Well this blog post is dealing   with how everyone seems to get butt hurt over people wearing costumes for there costume parties ! Seems to me that everyone is forgetting this is the land of the free, I as a ex-service person whom has served did so in the belief that we do so to ensure freedom in this Country and freedom for it’s citizens, not oppression of the freedoms because of liberal fascism, if someone wants to wear a Indian Costume, let them, goodness  for one best form of flattery is imitation , thats is generally meant as a compliment! and also how many know the historical background of halloween?

In today’s encore excerpt – the origins of Halloween:

“Halloween’s origins date back to the ancient Celtic festival of Samhain (pronounced sow-in). The Celts, who lived 2,000 years ago in the area that is now Ireland, the United Kingdom and northern France, celebrated their new year on November 1. This day marked the end of summer and the harvest and the beginning of the dark, cold winter, a time of year that was often associated with human death. Celts believed that on the night before the new year, the boundary between the worlds of the living and the dead became blurred. On the night of October 31 they celebrated Samhain, when it was believed that the ghosts of the dead returned to earth. In addition to causing trouble and damaging crops, Celts thought that the presence of the otherworldly spirits made it easier for the Druids, or Celtic priests, to make predictions about the future. For a people entirely dependent on the volatile natural world, these prophecies were an important source of comfort and direction during the long, dark winter.

Celts: The Celts were people in Iron Age and Medieval Europe who spoke Celtic languages and had cultural similarities, although the relationship between ethnic, linguistic and cultural factors in the Celtic world remains uncertain and controversial.

Druids:A druid (Welsh: derwydd; Old Irish: druí) was a member of the educated, professional class among the Celtic peoples of Gaul, the British isles, and possibly elsewhere during the Iron Age.

In ancient times a Druid was a philosopher, teacher, counsellor and magician, the word probably meaning ‘A Forest Sage’ or ‘Strong Seer’. In modern times, a Druid is someone who follows Druidry as their chosen spiritual path, or who has entered the Druid level of training in a Druid Order.

The reason we tend to visualise the Druid as an old man in our imagination is partly due, perhaps, to a realisation that by the time one has undertaken the training of Bard and Ovate one is bound to be ancient! We cannot be sure of the exact time it took, but Caesar mentions that some spent as long as twenty years in their education at Druid colleges. But this is really little different to the time young people now take to complete their education, and Caesar’s account is reminiscent of the situation of monastic schools in Europe and as far afield as Tibet, where young people would go or be sent for a complete education: free from the burden of taxation or military service and “instigated by such advantages, many resort to their school even of their own accord, whilst others are sent by their parents and relations.” Commentators point out that ‘twenty years’ could have been a figure of speech to denote a long duration of time, or that it might have actually been 19 years, since the Druids almost certainly used the Metonic Cycle, a method of reckoning based on the nineteen-year eclipse cycle.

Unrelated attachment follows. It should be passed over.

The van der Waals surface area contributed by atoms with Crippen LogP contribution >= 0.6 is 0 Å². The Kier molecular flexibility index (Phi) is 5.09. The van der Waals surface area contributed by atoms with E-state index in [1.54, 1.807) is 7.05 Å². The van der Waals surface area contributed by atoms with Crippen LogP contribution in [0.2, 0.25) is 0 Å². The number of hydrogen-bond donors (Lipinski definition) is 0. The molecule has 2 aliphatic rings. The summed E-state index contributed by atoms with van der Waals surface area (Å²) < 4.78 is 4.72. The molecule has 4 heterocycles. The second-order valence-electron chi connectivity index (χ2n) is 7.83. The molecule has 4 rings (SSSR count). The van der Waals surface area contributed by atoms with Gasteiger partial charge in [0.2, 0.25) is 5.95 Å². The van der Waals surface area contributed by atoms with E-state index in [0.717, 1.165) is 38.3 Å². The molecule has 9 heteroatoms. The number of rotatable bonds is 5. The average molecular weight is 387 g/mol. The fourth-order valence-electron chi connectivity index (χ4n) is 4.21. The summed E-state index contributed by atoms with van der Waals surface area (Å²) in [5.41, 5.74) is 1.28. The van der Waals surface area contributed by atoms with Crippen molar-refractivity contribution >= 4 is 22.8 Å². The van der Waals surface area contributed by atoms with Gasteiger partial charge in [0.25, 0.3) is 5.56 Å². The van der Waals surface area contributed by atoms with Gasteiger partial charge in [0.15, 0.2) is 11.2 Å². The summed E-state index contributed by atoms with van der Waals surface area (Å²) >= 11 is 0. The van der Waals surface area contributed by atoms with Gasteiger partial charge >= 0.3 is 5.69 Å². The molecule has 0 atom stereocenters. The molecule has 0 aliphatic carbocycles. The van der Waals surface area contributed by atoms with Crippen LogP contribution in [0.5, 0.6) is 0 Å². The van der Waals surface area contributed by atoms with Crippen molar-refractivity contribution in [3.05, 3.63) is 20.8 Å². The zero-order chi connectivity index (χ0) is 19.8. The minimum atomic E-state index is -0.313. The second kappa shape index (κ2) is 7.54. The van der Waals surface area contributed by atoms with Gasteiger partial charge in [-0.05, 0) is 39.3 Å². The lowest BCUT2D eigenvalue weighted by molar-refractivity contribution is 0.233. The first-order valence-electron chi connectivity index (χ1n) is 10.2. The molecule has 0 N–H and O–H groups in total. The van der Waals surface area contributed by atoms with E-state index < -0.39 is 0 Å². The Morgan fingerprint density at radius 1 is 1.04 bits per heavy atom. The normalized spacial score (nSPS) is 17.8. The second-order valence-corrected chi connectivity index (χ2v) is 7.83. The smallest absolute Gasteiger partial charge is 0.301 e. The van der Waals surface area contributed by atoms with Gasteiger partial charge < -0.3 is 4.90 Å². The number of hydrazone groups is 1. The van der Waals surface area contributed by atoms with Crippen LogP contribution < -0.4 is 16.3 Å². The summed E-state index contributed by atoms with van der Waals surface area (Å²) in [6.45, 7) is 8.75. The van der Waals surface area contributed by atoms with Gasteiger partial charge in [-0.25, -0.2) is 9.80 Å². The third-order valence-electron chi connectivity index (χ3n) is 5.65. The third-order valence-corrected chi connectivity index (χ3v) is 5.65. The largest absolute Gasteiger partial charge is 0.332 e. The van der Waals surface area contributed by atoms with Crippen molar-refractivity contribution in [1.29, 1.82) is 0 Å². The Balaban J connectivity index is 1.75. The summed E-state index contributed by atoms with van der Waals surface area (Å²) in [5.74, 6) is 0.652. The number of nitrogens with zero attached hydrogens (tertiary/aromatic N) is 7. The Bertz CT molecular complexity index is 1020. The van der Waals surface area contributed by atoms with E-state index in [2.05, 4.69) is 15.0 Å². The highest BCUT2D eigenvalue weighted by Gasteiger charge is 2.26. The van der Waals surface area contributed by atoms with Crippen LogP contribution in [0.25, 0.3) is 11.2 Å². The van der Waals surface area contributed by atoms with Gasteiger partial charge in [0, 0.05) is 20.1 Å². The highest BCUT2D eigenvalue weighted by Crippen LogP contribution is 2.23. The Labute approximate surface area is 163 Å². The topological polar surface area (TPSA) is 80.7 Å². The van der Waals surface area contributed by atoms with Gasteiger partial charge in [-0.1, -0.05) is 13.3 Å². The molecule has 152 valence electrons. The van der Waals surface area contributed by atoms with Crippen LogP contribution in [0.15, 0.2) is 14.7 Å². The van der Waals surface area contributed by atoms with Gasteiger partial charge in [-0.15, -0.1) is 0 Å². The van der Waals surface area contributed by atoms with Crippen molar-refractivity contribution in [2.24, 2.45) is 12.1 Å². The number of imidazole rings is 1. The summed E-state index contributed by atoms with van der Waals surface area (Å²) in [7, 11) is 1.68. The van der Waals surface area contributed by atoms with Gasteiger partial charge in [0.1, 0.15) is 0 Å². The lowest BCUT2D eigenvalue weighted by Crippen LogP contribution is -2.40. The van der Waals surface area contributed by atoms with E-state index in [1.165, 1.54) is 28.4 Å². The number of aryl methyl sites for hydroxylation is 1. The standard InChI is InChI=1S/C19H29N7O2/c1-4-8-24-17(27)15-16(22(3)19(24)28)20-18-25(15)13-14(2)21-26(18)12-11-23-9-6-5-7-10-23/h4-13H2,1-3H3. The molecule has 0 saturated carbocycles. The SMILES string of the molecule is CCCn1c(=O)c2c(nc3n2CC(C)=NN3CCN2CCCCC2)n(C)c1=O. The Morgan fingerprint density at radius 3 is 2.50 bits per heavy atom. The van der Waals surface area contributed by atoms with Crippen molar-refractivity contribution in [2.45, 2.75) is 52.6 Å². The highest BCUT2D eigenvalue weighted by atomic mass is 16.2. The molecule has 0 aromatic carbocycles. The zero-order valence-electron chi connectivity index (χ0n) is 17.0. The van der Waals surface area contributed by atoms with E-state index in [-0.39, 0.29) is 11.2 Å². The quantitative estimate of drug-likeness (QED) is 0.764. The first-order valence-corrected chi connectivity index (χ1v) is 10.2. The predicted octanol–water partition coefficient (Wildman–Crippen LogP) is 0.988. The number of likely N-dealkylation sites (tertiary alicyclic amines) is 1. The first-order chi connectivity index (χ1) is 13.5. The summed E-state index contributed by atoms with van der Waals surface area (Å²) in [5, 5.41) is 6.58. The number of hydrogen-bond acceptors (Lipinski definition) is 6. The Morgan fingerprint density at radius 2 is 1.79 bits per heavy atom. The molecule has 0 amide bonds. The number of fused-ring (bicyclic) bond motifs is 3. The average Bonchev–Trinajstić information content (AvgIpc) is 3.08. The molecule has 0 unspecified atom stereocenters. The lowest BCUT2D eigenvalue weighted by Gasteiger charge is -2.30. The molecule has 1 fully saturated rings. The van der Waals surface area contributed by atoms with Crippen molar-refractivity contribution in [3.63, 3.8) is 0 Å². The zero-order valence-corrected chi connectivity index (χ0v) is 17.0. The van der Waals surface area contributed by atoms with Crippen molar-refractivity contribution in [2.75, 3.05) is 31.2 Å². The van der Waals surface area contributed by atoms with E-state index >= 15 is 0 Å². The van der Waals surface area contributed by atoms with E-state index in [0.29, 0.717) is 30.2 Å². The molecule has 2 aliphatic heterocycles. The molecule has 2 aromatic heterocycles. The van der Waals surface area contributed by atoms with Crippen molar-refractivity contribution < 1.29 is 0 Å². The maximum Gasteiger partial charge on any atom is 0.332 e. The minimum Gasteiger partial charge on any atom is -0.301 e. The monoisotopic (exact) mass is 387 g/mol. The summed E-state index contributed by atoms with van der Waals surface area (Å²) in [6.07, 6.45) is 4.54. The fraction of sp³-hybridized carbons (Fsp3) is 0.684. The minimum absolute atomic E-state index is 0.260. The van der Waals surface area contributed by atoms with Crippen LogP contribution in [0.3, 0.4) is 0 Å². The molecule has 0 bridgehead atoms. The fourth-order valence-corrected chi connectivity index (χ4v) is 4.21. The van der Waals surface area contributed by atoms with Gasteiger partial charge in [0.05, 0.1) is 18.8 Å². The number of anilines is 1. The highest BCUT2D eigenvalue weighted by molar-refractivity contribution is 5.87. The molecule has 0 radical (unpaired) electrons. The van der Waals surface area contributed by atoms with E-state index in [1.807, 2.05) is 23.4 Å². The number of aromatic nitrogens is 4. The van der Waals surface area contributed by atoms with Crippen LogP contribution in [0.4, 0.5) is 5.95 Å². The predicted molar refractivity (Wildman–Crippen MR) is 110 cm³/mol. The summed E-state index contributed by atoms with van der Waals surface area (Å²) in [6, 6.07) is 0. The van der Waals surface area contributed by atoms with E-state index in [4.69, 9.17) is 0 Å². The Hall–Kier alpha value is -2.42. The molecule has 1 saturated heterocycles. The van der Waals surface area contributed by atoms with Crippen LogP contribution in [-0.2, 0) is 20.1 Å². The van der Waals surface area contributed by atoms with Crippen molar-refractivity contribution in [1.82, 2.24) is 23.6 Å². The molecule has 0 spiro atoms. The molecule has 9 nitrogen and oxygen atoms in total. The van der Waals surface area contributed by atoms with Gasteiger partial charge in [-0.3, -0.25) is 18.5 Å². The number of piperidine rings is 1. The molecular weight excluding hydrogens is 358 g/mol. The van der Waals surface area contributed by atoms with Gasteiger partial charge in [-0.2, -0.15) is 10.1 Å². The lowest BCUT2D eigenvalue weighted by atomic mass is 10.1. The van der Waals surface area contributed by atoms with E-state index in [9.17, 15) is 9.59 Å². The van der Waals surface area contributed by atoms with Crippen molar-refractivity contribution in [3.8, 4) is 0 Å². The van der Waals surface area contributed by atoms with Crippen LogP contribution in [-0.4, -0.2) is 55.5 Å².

If the Bard was the poet and musician, the preserver of lore, the inspirer and entertainer, and the Ovate was the doctor, detective, diviner and seer, what was the Druid? Their functions, simply stated, were to act as advisor to rulers, as judge, as teacher, and as an authority in matters of worship and ceremony. The picture this paints is of mature wisdom, of official position and privilege, and of roles which involved decision-making, direction and the imparting of knowledge and wise counsel.

We tend to think of the Druid as a sort of priest – but this is not borne out by the evidence. The classical texts refer to them more as philosophers than priests. At first this appears confusing since we know they presided at ceremonies, but if we understand that Druidry was a natural, earth religion as opposed to a revealed religion, such as Christianity or Islam, we can see that the Druids probably acted not as mediators of Divinity, but as directors of ritual, guiding and containing the rites.

In addition to this, we know that they fulfilled a number of other functions, which we shall now examine. Separating these out is for the sake of convenience only, for in reality the roles often merged and combined, as we realise when Caesar tells us “They have many discussions as touching the stars and their movement, the size of the universe and of the earth, the order of nature, the strength and the powers of the immortal gods, and hand down their lore to the young men.” Here we see the Druids as scientists – as astronomers and mathematicians, as philosophers discussing the powers of the gods, and as teachers passing on their wisdom.

Druids as Judges